Somebody warned me that my calves would hate Lisbon. Well, fortunately, they’re pretty resilient, but I get the sentiment.
This is a city of hills. Lots of them. The upside is that, from moment to moment, you’re blessed with wonderful street views and, if you know where to go, can look out at the whole city from one of its many miradouras. Downside is you might get a bit tired. Which doesn’t help when you’re waking up tired.
Frankly, had too much wine yesterday, which resulted in trying to sleep through a headache, which resulted in a few hours of no sleep, which resulted in the second later day of the trip. Not that we’ve set an itinerary or anything that we had to keep, but we just happened to start the day a little bit later. Still, once we were up and at it, we made the most of it.
Convento do Carmo
Much like all of Lisbon, this monastery was a victim of the 1755 earthquake that levelled the city. Here, though, the pillars and arches managed not to collapse, leaving a “ruin” that might actually look nicer then what once stood in its place. It houses a wonderful archeological museum with finds from the region and featuring oddities like ice mummies from Peru. If you wander to the right of it, you get some of the first great views of the city and, as we found out later, a relative shortcut to the Elevador de Santa Justa (more on that one later).
We had planned on visiting the Church of Sao Roque, but it had limited Monday hours, so we wandered up to the Miradouro de São Pedro de Alcântra for a view of the city, though that was also partially shut due to some renovations. We wandered through Restauradores and Rossio on the way back to our place to drop off some gift shop purchases before going up again.
Elevador de Santa Justa
Established in 1902 and run by Carris, Lisbon’s public transit entity, you can actually pay for the elevator for the same way you would the metro or a tram, either with a Via Viagem card (the equivalent of a Presto or Oyster) or with the Lisboa pass. There’s typically a line to go up the actual elevator which, like everything Carris does, is Wifi enabled, and while that is a neat experience, if you’re just looking for the view, there’s a restaurant to the right of Convento do Carmo that leads you to the stairs for the observation tower. However you get up top, the views are great and shouldn’t be missed.
Igreja de São Domingos
This church is an absolute survivor. It barely made it through the 1755 quake and then was ravaged by a fire in 1959. The end result is a church that is still standing and breathtaking on the inside, though also broken and burnt. It’s not going to match other churches for traditional beauty, but for originality and a regality in ruins, you can’t beat it. Probably my favourite church in Portugal so far.
So this is Lisbon’s famous “mini-streetcar”, the one you see in most of the pictures, and the way we chose to enter the Alfama, Lisbon’s hilliest but possibly most scenic sector. I had read that the cars were a bit chaotic, rammed to the gills with sharp turns and people trying to hang off the side, but we must have got it during a quieter time, since it a pleasant, if not jerky ride up the hill.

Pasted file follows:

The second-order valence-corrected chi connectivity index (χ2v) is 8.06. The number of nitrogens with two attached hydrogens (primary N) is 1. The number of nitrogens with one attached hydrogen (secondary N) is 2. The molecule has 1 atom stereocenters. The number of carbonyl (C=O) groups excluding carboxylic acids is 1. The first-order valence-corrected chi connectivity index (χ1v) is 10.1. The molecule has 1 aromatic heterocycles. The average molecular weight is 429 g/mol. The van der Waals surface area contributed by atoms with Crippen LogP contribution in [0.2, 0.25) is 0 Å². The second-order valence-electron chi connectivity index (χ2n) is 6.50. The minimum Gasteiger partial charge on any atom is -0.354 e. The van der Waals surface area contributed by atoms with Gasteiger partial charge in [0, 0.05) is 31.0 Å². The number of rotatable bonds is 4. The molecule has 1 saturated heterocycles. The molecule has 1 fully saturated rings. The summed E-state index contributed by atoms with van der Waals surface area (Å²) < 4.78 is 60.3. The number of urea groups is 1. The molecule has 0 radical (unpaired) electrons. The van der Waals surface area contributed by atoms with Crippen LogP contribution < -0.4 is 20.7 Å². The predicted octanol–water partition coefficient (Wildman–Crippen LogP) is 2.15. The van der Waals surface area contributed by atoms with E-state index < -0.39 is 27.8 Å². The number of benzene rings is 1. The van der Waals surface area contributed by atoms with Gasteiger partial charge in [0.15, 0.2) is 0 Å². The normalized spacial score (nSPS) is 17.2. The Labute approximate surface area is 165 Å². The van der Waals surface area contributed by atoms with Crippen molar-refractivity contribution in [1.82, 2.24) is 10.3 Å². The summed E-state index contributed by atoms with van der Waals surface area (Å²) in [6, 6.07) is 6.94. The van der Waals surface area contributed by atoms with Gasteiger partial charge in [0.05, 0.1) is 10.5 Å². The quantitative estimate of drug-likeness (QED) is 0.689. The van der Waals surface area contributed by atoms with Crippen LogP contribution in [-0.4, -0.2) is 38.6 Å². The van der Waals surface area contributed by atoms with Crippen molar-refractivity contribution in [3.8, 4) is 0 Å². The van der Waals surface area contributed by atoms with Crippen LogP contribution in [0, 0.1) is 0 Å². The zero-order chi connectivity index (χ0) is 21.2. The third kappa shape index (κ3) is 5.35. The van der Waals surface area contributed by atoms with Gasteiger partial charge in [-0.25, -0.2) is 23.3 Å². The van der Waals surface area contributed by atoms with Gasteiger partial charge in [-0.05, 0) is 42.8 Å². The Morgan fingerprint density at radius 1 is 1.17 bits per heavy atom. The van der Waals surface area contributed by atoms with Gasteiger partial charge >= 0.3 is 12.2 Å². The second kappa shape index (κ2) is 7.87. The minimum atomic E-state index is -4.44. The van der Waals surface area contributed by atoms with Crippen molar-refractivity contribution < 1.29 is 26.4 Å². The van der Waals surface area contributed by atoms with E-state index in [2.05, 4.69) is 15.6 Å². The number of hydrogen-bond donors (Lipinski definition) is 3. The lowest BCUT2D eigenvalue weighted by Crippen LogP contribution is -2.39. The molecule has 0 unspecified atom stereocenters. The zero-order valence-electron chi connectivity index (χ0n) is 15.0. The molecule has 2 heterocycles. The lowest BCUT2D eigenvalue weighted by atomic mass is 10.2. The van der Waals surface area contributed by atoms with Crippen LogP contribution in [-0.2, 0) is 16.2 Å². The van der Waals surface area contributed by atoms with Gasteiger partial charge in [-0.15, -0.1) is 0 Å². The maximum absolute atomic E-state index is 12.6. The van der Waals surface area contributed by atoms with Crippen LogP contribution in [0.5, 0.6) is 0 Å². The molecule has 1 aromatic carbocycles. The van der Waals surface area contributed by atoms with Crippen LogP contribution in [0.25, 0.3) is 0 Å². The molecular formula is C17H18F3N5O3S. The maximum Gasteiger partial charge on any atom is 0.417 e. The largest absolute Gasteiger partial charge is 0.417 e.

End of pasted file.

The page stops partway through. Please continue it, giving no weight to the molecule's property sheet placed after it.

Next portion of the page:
Miradouro da Senhora do Monte & Miradouro da Graça
Two great views of the city and the upcoming Castelo de São Jorge, connected to each other by winding streets with little shops, cafes and restaurants. We ducked into one called Marcelino, where I had a fantastic “Black Sausage” sandwich and Daina had a chicken Caesar salad that didn’t look like any Caesar I’ve ever seen, with prosciutto, maybe pasta noodles, tomatoes and field greens. Looked and tasted fantastic, though.
Castelo de São Jorge
Built in the 11th century, this is supposedly Lisbon’s most-visited attraction and it’s… fine. The views are great, the courtyard is pretty, and walking its ramparts is fun, but if you’re going to see the city, it’s a bit of a letdown after visiting the other miradouros. I think it hits the “worth checking off the list” box, but not the most spectacular part of the day.
Sé de Lisboa
Probably Lisbon’s most well-known religious structure, it’s imposing and the inside is nice, and apparently there’s a Gothic cloister that serves as a sort of archeological time capsule where you can see layers from Ancient Rome to the Islamic era.
From here, we started to wind the day down, passing by the beautifully carved facade of Igreja da Conceição and down to the water and Praça do Comércio, which is Europe’s largest square and the imposing view foreign sailors would have seen when heading into Lisbon. Imposing today was the dramatic orchestral music booming through the square. Less imposing were the ubiquitous drug dealers, who are now just getting disapproving shakes of the head when they approach. From there, we wandered back to our place to crash.
Tomorrow, we’re going to be covering some of the same area to see places that were closed today. Originally, we weren’t sure if we were doing two or three days in Lisbon. Glad we’re doing three. This city isn’t built for rushing.